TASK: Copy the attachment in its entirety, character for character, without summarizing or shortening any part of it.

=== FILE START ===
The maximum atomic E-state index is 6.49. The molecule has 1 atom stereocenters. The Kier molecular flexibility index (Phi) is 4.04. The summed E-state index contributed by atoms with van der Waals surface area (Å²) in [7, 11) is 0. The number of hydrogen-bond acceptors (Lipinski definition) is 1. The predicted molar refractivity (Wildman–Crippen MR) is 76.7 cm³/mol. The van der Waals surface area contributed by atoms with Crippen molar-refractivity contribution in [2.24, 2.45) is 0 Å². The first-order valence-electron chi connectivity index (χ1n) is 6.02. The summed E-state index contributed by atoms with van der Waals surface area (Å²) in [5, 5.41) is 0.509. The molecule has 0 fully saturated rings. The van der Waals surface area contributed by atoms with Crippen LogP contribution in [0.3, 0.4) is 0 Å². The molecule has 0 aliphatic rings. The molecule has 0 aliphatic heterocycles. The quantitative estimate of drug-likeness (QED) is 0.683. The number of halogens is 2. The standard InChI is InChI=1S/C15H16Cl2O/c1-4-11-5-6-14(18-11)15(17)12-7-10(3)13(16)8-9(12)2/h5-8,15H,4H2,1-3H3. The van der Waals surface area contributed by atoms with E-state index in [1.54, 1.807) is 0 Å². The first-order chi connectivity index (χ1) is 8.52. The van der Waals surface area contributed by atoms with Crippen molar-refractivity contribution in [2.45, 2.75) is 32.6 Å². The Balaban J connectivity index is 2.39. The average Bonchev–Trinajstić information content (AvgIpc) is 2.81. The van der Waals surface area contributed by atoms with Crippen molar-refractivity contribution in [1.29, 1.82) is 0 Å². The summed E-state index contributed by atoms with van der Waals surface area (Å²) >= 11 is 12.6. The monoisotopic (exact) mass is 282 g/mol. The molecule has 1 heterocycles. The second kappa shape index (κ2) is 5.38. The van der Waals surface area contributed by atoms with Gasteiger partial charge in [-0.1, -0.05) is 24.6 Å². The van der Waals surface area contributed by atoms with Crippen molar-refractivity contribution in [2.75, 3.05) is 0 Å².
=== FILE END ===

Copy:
The maximum atomic E-state index is 6.49. The molecule has 1 atom stereocenters. The Kier molecular flexibility index (Phi) is 4.04. The summed E-state index contributed by atoms with van der Waals surface area (Å²) in [7, 11) is 0. The number of hydrogen-bond acceptors (Lipinski definition) is 1. The predicted molar refractivity (Wildman–Crippen MR) is 76.7 cm³/mol. The van der Waals surface area contributed by atoms with Crippen molar-refractivity contribution in [2.24, 2.45) is 0 Å². The first-order valence-electron chi connectivity index (χ1n) is 6.02. The summed E-state index contributed by atoms with van der Waals surface area (Å²) in [5, 5.41) is 0.509. The molecule has 0 fully saturated rings. The van der Waals surface area contributed by atoms with Crippen LogP contribution in [0.3, 0.4) is 0 Å². The molecule has 0 aliphatic rings. The molecule has 0 aliphatic heterocycles. The quantitative estimate of drug-likeness (QED) is 0.683. The number of halogens is 2. The standard InChI is InChI=1S/C15H16Cl2O/c1-4-11-5-6-14(18-11)15(17)12-7-10(3)13(16)8-9(12)2/h5-8,15H,4H2,1-3H3. The van der Waals surface area contributed by atoms with E-state index in [1.54, 1.807) is 0 Å². The first-order chi connectivity index (χ1) is 8.52. The van der Waals surface area contributed by atoms with Crippen molar-refractivity contribution in [2.45, 2.75) is 32.6 Å². The Balaban J connectivity index is 2.39. The average Bonchev–Trinajstić information content (AvgIpc) is 2.81. The van der Waals surface area contributed by atoms with Crippen molar-refractivity contribution in [1.29, 1.82) is 0 Å². The summed E-state index contributed by atoms with van der Waals surface area (Å²) >= 11 is 12.6. The monoisotopic (exact) mass is 282 g/mol. The molecule has 1 heterocycles. The second kappa shape index (κ2) is 5.38. The van der Waals surface area contributed by atoms with Gasteiger partial charge in [-0.1, -0.05) is 24.6 Å². The van der Waals surface area contributed by atoms with Crippen molar-refractivity contribution in [2.75, 3.05) is 0 Å².